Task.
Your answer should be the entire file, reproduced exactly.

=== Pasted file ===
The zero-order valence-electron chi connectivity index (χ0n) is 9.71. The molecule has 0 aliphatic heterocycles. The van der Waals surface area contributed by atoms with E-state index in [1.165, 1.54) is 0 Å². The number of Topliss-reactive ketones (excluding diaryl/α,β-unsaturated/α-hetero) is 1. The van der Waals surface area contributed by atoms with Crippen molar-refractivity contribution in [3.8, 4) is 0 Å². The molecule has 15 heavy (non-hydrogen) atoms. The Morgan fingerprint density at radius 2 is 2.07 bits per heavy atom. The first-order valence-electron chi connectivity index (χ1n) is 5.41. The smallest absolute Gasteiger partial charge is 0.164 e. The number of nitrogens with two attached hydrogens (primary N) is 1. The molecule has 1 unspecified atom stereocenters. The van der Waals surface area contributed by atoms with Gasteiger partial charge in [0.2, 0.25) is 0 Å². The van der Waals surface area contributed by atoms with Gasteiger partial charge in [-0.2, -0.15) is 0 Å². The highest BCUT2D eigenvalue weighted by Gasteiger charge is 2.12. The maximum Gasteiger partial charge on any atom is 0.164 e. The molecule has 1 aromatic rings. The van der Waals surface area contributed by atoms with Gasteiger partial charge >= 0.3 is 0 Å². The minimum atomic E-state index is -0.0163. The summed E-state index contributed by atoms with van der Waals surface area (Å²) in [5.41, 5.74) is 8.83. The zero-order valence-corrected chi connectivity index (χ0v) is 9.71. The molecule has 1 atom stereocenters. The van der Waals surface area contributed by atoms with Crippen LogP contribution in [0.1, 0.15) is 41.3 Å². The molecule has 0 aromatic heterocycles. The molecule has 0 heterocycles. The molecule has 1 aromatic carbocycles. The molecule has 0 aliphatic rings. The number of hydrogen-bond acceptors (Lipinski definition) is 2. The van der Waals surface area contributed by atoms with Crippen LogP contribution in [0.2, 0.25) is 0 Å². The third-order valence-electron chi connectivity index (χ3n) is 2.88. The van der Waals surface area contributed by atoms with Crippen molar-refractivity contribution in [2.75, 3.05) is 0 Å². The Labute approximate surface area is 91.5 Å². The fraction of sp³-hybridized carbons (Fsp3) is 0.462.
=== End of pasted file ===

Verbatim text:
The zero-order valence-electron chi connectivity index (χ0n) is 9.71. The molecule has 0 aliphatic heterocycles. The van der Waals surface area contributed by atoms with E-state index in [1.165, 1.54) is 0 Å². The number of Topliss-reactive ketones (excluding diaryl/α,β-unsaturated/α-hetero) is 1. The van der Waals surface area contributed by atoms with Crippen molar-refractivity contribution in [3.8, 4) is 0 Å². The molecule has 15 heavy (non-hydrogen) atoms. The Morgan fingerprint density at radius 2 is 2.07 bits per heavy atom. The first-order valence-electron chi connectivity index (χ1n) is 5.41. The smallest absolute Gasteiger partial charge is 0.164 e. The number of nitrogens with two attached hydrogens (primary N) is 1. The molecule has 1 unspecified atom stereocenters. The van der Waals surface area contributed by atoms with Gasteiger partial charge in [0.2, 0.25) is 0 Å². The van der Waals surface area contributed by atoms with Gasteiger partial charge in [-0.2, -0.15) is 0 Å². The highest BCUT2D eigenvalue weighted by Gasteiger charge is 2.12. The maximum Gasteiger partial charge on any atom is 0.164 e. The molecule has 1 aromatic rings. The van der Waals surface area contributed by atoms with Gasteiger partial charge >= 0.3 is 0 Å². The minimum atomic E-state index is -0.0163. The summed E-state index contributed by atoms with van der Waals surface area (Å²) in [5.41, 5.74) is 8.83. The zero-order valence-corrected chi connectivity index (χ0v) is 9.71. The molecule has 1 atom stereocenters. The van der Waals surface area contributed by atoms with Crippen LogP contribution in [0.1, 0.15) is 41.3 Å². The molecule has 0 aromatic heterocycles. The molecule has 0 heterocycles. The molecule has 1 aromatic carbocycles. The molecule has 0 aliphatic rings. The number of hydrogen-bond acceptors (Lipinski definition) is 2. The van der Waals surface area contributed by atoms with Crippen LogP contribution in [0.2, 0.25) is 0 Å². The third-order valence-electron chi connectivity index (χ3n) is 2.88. The van der Waals surface area contributed by atoms with Crippen molar-refractivity contribution in [2.75, 3.05) is 0 Å². The Labute approximate surface area is 91.5 Å². The fraction of sp³-hybridized carbons (Fsp3) is 0.462.